WorldWide Drilling Resource®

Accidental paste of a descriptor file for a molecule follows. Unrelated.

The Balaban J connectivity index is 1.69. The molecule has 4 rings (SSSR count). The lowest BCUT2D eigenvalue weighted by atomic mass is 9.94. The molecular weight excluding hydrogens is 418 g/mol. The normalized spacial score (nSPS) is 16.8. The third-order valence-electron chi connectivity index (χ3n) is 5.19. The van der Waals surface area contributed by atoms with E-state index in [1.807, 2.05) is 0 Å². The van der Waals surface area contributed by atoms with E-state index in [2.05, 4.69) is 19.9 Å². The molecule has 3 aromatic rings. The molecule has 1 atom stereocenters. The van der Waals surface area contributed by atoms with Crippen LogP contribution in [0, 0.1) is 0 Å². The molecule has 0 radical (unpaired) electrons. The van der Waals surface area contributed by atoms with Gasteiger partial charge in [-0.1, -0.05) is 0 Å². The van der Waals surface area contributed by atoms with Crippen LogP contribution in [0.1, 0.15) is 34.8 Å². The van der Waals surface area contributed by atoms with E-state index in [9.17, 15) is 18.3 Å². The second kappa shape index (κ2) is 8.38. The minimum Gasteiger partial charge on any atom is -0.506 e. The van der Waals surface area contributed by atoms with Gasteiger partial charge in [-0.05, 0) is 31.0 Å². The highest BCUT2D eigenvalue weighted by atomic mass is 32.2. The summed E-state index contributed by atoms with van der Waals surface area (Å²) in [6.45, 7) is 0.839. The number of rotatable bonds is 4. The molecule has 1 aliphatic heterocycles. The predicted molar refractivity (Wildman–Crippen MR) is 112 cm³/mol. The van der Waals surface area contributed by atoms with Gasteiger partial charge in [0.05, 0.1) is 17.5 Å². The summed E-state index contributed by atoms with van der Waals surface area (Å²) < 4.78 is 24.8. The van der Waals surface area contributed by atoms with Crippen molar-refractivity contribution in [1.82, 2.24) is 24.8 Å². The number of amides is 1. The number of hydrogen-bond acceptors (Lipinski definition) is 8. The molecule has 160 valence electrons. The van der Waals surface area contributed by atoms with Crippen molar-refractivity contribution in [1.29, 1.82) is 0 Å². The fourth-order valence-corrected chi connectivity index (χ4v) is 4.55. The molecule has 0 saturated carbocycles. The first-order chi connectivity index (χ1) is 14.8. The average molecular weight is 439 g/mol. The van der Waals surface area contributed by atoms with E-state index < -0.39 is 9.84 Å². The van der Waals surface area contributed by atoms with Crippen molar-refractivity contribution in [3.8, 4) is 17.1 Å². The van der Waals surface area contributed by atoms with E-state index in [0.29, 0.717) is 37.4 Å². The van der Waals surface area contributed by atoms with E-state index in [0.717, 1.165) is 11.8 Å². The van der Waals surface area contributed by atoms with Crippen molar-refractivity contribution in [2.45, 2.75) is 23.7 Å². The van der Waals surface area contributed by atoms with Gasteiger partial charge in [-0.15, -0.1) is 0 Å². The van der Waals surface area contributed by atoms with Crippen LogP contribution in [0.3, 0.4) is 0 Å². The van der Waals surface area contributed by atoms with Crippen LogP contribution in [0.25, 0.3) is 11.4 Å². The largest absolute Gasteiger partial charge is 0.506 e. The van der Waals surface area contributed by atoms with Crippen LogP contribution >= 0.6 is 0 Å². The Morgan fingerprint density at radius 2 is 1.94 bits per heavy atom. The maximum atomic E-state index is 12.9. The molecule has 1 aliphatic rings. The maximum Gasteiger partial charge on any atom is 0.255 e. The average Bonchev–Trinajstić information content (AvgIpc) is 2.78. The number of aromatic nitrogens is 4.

by Tim Rasmussen Rig Stuck Part 2 When Jay pulled up, he was amazed at what he saw. The rig was tilted far to the driver’s side. The rear duals were completely under water. The right front tire was off the ground. He looked at the right rear dual - the outside tire was just barely touching the road, and he could have easily pulled a rock out from under it. There was no weight on the outside tire. The truck was precariously perched. The only thing holding the rig from rolling into the water was the heavy load of drill pipe racked on the passenger side. Later that evening, there were multiple calls back to Gary. It was deter- mined the best way to try and recover the rig was to employ the services of a large trackhoe to try and lift the rig up and out of the water. Edgar knew someone with such a machine, and made the call. Providently, the man with the trackhoe was available and promised to bring it out to Emanuel the next morning. When Jay and Edgar arrived the next day, it was easy to see the rig had settled a little more and was even more precar- iously perched, if that was possible. Getting into the water, Jay set about assessing the situation more closely. There was nothing under the outside rear dual wheel. It was a dangerous place to be if the rig should roll. He and Edgar worked gently, making sure not to disturb the rig. When the trackhoe arrived, Jay was relieved to see it was a big one. They unloaded the machine and had a discussion about how best to deal with the scene. The language differences made the conversation difficult, but they got through it. Jay vetoed any idea of trying to use the hoe to put pressure on the rear of the rig. The only way was to lift the rig and then move it back onto the road. Jay got down in the water again and, by ducking under, was able to fasten the only length of rated chain he had under the side of the rig, hooking it securely to the chassis. The free end was attached to the bucket of the trackhoe with the only good shackle they had. The lifting was done very gently and slowly. After two hours, the rig was safely back on the roadway. There was no apparent damage to the undercarriage. The dri- veshaft was good, the axles and springs okay too. The rig was started and moved off the causeway, safely hugging the middle of the road this time. Later at the shop, it was determined that in the lifting of the rig, the mast stan- chions had been bent slightly. In a little while, they were straightened and every- thing checked. The rig was ready to go back to work. Looking back, it was easy to see some contributing factors. Edgar is short, and the seat of the rig is broken, so it does not allow him to see well over the hood. The culvert under the road had collapsed due to the water flow and the heavy load. There was no layer of coarse rock for a base to the road. Whatever was there had never been compacted. All these things worked to make this accident happen, but once again, the Good Lord had his hand over Water For Life, to keep us working, bringing clean safe water to the people of rural villages of Guatemala. If you would like to help, contact Gary Bartholomew at 509-466-5075 or 509-939-1941 Tim Tim Rasmussen may be contacted via e-mail to michele@ 21 WorldWide Drilling Resource ® JULY 2020 WTR